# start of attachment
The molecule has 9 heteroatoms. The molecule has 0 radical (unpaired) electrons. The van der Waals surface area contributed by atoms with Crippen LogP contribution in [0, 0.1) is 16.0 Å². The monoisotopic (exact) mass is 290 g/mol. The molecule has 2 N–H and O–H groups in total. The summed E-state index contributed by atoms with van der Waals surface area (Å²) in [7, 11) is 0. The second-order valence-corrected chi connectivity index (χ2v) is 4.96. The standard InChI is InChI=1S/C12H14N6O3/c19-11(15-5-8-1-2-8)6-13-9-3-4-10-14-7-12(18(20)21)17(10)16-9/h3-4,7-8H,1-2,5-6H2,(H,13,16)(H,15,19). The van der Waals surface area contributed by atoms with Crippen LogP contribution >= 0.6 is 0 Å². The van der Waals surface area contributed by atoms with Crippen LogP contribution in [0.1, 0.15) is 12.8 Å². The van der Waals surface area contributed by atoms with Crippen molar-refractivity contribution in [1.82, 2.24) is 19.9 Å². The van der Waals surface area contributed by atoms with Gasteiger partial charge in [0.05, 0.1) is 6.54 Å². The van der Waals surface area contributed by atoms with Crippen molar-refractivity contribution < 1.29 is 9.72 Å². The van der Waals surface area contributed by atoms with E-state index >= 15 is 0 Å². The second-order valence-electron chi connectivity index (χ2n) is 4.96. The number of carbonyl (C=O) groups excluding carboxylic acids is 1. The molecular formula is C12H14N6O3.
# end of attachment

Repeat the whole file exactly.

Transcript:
The molecule has 9 heteroatoms. The molecule has 0 radical (unpaired) electrons. The van der Waals surface area contributed by atoms with Crippen LogP contribution in [0, 0.1) is 16.0 Å². The monoisotopic (exact) mass is 290 g/mol. The molecule has 2 N–H and O–H groups in total. The summed E-state index contributed by atoms with van der Waals surface area (Å²) in [7, 11) is 0. The second-order valence-corrected chi connectivity index (χ2v) is 4.96. The standard InChI is InChI=1S/C12H14N6O3/c19-11(15-5-8-1-2-8)6-13-9-3-4-10-14-7-12(18(20)21)17(10)16-9/h3-4,7-8H,1-2,5-6H2,(H,13,16)(H,15,19). The van der Waals surface area contributed by atoms with Crippen LogP contribution >= 0.6 is 0 Å². The van der Waals surface area contributed by atoms with Crippen LogP contribution in [0.1, 0.15) is 12.8 Å². The van der Waals surface area contributed by atoms with Crippen molar-refractivity contribution in [1.82, 2.24) is 19.9 Å². The van der Waals surface area contributed by atoms with Gasteiger partial charge in [0.05, 0.1) is 6.54 Å². The van der Waals surface area contributed by atoms with Crippen molar-refractivity contribution < 1.29 is 9.72 Å². The van der Waals surface area contributed by atoms with E-state index >= 15 is 0 Å². The second-order valence-electron chi connectivity index (χ2n) is 4.96. The number of carbonyl (C=O) groups excluding carboxylic acids is 1. The molecular formula is C12H14N6O3.